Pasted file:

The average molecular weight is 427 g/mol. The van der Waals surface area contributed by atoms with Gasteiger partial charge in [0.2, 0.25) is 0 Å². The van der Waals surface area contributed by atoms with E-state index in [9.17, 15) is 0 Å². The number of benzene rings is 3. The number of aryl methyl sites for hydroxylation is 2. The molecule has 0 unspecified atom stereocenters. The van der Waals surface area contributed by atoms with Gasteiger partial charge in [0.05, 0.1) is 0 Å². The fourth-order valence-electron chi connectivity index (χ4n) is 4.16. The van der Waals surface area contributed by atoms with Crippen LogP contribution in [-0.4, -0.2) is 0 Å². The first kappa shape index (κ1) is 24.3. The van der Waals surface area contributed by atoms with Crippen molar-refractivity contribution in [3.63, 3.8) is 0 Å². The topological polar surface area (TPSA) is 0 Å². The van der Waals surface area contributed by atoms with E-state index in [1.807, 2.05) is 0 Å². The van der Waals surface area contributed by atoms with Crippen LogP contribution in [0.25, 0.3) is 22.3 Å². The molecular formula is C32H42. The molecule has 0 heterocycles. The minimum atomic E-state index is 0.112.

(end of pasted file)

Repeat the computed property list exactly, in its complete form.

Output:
The average molecular weight is 427 g/mol. The van der Waals surface area contributed by atoms with Gasteiger partial charge in [0.2, 0.25) is 0 Å². The van der Waals surface area contributed by atoms with E-state index in [9.17, 15) is 0 Å². The number of benzene rings is 3. The number of aryl methyl sites for hydroxylation is 2. The molecule has 0 unspecified atom stereocenters. The van der Waals surface area contributed by atoms with Gasteiger partial charge in [0.05, 0.1) is 0 Å². The fourth-order valence-electron chi connectivity index (χ4n) is 4.16. The van der Waals surface area contributed by atoms with Crippen LogP contribution in [-0.4, -0.2) is 0 Å². The first kappa shape index (κ1) is 24.3. The van der Waals surface area contributed by atoms with Crippen molar-refractivity contribution in [3.63, 3.8) is 0 Å². The topological polar surface area (TPSA) is 0 Å². The van der Waals surface area contributed by atoms with E-state index in [1.807, 2.05) is 0 Å². The van der Waals surface area contributed by atoms with Crippen LogP contribution in [0.25, 0.3) is 22.3 Å². The molecular formula is C32H42. The molecule has 0 heterocycles. The minimum atomic E-state index is 0.112.